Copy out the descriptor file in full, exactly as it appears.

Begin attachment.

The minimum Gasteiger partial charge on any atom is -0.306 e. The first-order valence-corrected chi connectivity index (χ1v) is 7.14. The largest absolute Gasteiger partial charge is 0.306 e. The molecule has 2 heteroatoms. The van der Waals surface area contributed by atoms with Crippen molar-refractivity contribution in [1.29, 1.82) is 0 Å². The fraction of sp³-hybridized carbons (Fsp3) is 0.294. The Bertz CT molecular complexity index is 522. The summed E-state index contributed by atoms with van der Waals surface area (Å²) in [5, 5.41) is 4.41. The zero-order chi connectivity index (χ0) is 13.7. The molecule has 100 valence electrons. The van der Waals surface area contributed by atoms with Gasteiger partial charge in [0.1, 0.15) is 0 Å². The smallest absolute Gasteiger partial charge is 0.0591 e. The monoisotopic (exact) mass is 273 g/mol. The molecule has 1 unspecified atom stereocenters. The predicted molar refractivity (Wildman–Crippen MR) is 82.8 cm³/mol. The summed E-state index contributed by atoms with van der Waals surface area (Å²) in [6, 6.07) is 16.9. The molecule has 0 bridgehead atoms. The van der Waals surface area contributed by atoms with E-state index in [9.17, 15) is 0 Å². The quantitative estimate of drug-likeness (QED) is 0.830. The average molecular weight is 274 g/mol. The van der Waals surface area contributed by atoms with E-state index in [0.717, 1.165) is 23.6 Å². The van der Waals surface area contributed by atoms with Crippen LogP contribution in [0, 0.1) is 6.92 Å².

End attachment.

The minimum Gasteiger partial charge on any atom is -0.306 e. The first-order valence-corrected chi connectivity index (χ1v) is 7.14. The largest absolute Gasteiger partial charge is 0.306 e. The molecule has 2 heteroatoms. The van der Waals surface area contributed by atoms with Crippen molar-refractivity contribution in [1.29, 1.82) is 0 Å². The fraction of sp³-hybridized carbons (Fsp3) is 0.294. The Bertz CT molecular complexity index is 522. The summed E-state index contributed by atoms with van der Waals surface area (Å²) in [5, 5.41) is 4.41. The zero-order chi connectivity index (χ0) is 13.7. The molecule has 100 valence electrons. The van der Waals surface area contributed by atoms with Gasteiger partial charge in [0.1, 0.15) is 0 Å². The smallest absolute Gasteiger partial charge is 0.0591 e. The monoisotopic (exact) mass is 273 g/mol. The molecule has 1 unspecified atom stereocenters. The predicted molar refractivity (Wildman–Crippen MR) is 82.8 cm³/mol. The summed E-state index contributed by atoms with van der Waals surface area (Å²) in [6, 6.07) is 16.9. The molecule has 0 bridgehead atoms. The van der Waals surface area contributed by atoms with E-state index in [9.17, 15) is 0 Å². The quantitative estimate of drug-likeness (QED) is 0.830. The average molecular weight is 274 g/mol. The van der Waals surface area contributed by atoms with E-state index in [0.717, 1.165) is 23.6 Å². The van der Waals surface area contributed by atoms with Crippen LogP contribution in [0, 0.1) is 6.92 Å².